Minnesota Department of Agriculture
May 17, 2013
State officials investigate Salmonella illnesses linked to Krinos brand tahini
Two Minnesota children sickened with strains of bacteria matching those found in national recall
Two Minnesota residents – both children under one year old - have become ill with salmonellosis linked to eating Krinos brand tahini sesame paste that has been recalled by the manufacturer. State health and agriculture officials today said consumers should not eat Krinos brand tahini from the affected lots and sizes noted below. The product should be discarded, and the lid of the product can be returned to Krinos for a refund.
According to the Food and Drug Administration (FDA), the product was recalled April 28 after the Michigan Department of Agriculture found Salmonella Montevideo in routine sampling. The FDA also found Salmonella Mbandaka in further sampling of the same brand of tahini and the strain matches the DNA fingerprint of a strain associated with a small multi-state cluster of salmonellosis cases.
The Minnesota Department of Health has confirmed that the infection in one of the Minnesota cases matches the Mbandaka outbreak strain and one matches the Montevideo strain. Neither child was hospitalized and both are recovering.
Samples of the tahini from the homes of the Minnesota cases have been collected and are being analyzed by the Minnesota Department of Agriculture Laboratory.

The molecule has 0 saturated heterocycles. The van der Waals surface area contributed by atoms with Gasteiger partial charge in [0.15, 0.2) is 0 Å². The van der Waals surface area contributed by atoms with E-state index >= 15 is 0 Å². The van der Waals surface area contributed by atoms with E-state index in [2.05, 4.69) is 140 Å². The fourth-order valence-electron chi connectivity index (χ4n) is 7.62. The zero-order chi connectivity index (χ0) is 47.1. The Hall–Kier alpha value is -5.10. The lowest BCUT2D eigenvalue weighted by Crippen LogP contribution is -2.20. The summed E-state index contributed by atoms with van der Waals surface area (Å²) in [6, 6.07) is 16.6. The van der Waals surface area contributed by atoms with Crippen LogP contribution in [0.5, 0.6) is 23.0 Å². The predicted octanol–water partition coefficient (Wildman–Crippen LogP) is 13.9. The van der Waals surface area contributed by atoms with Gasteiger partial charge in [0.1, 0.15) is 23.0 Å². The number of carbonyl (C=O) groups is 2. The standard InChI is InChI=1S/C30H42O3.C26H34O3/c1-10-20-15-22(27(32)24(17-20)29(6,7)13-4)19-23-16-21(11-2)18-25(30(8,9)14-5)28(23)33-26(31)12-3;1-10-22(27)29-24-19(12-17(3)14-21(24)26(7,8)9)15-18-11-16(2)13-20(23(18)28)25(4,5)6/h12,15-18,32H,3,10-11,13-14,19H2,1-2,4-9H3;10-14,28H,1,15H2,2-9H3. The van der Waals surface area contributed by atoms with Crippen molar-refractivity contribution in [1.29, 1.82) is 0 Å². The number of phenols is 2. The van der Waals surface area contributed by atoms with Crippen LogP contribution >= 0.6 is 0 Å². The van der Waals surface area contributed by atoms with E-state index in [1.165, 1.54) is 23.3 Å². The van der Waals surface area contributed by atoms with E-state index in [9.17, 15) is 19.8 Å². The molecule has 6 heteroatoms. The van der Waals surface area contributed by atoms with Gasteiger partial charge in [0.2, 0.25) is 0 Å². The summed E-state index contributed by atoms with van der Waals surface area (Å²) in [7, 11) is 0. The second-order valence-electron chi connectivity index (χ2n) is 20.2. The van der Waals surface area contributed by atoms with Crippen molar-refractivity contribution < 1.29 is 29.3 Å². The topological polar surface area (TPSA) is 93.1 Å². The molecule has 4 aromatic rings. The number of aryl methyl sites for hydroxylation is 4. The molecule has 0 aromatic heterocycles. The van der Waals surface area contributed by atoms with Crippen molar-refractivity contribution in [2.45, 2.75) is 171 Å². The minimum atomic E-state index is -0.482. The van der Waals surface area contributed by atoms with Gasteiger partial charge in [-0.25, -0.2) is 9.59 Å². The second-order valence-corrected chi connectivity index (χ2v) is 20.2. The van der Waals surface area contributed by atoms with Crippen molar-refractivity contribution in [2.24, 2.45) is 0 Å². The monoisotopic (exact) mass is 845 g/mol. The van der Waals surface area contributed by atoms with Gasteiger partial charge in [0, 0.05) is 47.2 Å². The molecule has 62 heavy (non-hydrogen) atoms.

The Krinos brand tahini sesame paste was distributed nationwide through retail stores. It is sold in 1 lb. glass jars, 2 lb. glass jars and in 40 lb. plastic pails. The UPC codes for the products are 0-75013-28500-3 (1 lb. jar), 0-75013-28510-2 (2 lb. jar) and 0-75013-04018-3 (40 lb. pail). The recalled lots have a code stamped on the lid of EXP JAN 01 – 2014 up to and including EXP JUN 08 – 2014 and EXP OCT 16 – 2014 up to and including EXP MAR 15 – 2015.
More information on the recall can be found on the FDA website: http://www.fda.gov/Safety/Recalls/ucm351630.htm.
Salmonella bacteria can cause serious and sometimes fatal infections, especially in young children, frail or elderly people, and others with weakened immune systems. Healthy people infected with Salmonella often experience diarrhea, fever, and abdominal pain. Symptoms often begin 12-72 hours after consumption of contaminated food but can begin up to a week or more later. Anyone who believes they may have become ill with Salmonella should contact their health care provider.